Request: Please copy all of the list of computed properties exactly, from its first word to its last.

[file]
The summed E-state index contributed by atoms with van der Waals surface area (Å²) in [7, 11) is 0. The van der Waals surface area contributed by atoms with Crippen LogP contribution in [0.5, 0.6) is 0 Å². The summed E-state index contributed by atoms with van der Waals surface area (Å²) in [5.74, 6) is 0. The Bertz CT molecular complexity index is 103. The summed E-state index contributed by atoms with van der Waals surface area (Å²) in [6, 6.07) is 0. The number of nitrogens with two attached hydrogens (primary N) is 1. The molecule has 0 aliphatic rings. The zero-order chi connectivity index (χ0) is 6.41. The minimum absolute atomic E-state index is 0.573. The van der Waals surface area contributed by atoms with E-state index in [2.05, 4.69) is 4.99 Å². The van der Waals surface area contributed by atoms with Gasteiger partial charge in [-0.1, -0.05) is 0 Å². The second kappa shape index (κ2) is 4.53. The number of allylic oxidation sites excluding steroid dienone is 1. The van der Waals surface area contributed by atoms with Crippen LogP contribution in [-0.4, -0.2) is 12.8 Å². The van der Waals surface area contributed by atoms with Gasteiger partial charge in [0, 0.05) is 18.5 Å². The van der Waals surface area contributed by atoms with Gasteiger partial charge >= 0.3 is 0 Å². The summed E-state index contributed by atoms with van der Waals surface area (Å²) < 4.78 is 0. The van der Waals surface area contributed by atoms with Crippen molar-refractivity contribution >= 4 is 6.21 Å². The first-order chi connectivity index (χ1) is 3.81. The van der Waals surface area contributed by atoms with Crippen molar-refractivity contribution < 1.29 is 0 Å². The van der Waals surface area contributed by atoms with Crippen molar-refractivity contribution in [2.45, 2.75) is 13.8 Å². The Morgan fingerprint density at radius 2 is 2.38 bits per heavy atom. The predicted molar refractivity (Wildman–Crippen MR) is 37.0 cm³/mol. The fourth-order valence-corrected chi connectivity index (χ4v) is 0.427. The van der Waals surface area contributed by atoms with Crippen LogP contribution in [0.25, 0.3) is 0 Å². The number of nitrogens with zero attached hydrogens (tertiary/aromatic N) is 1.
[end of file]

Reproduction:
The summed E-state index contributed by atoms with van der Waals surface area (Å²) in [7, 11) is 0. The van der Waals surface area contributed by atoms with Crippen LogP contribution in [0.5, 0.6) is 0 Å². The summed E-state index contributed by atoms with van der Waals surface area (Å²) in [5.74, 6) is 0. The Bertz CT molecular complexity index is 103. The summed E-state index contributed by atoms with van der Waals surface area (Å²) in [6, 6.07) is 0. The number of nitrogens with two attached hydrogens (primary N) is 1. The molecule has 0 aliphatic rings. The zero-order chi connectivity index (χ0) is 6.41. The minimum absolute atomic E-state index is 0.573. The van der Waals surface area contributed by atoms with E-state index in [2.05, 4.69) is 4.99 Å². The van der Waals surface area contributed by atoms with Gasteiger partial charge in [-0.1, -0.05) is 0 Å². The second kappa shape index (κ2) is 4.53. The number of allylic oxidation sites excluding steroid dienone is 1. The van der Waals surface area contributed by atoms with Crippen LogP contribution in [-0.4, -0.2) is 12.8 Å². The van der Waals surface area contributed by atoms with Gasteiger partial charge in [0, 0.05) is 18.5 Å². The van der Waals surface area contributed by atoms with Gasteiger partial charge >= 0.3 is 0 Å². The summed E-state index contributed by atoms with van der Waals surface area (Å²) < 4.78 is 0. The van der Waals surface area contributed by atoms with Crippen molar-refractivity contribution >= 4 is 6.21 Å². The first-order chi connectivity index (χ1) is 3.81. The van der Waals surface area contributed by atoms with Crippen molar-refractivity contribution < 1.29 is 0 Å². The van der Waals surface area contributed by atoms with Crippen molar-refractivity contribution in [2.45, 2.75) is 13.8 Å². The Morgan fingerprint density at radius 2 is 2.38 bits per heavy atom. The predicted molar refractivity (Wildman–Crippen MR) is 37.0 cm³/mol. The fourth-order valence-corrected chi connectivity index (χ4v) is 0.427. The van der Waals surface area contributed by atoms with Crippen LogP contribution in [0.25, 0.3) is 0 Å². The number of nitrogens with zero attached hydrogens (tertiary/aromatic N) is 1.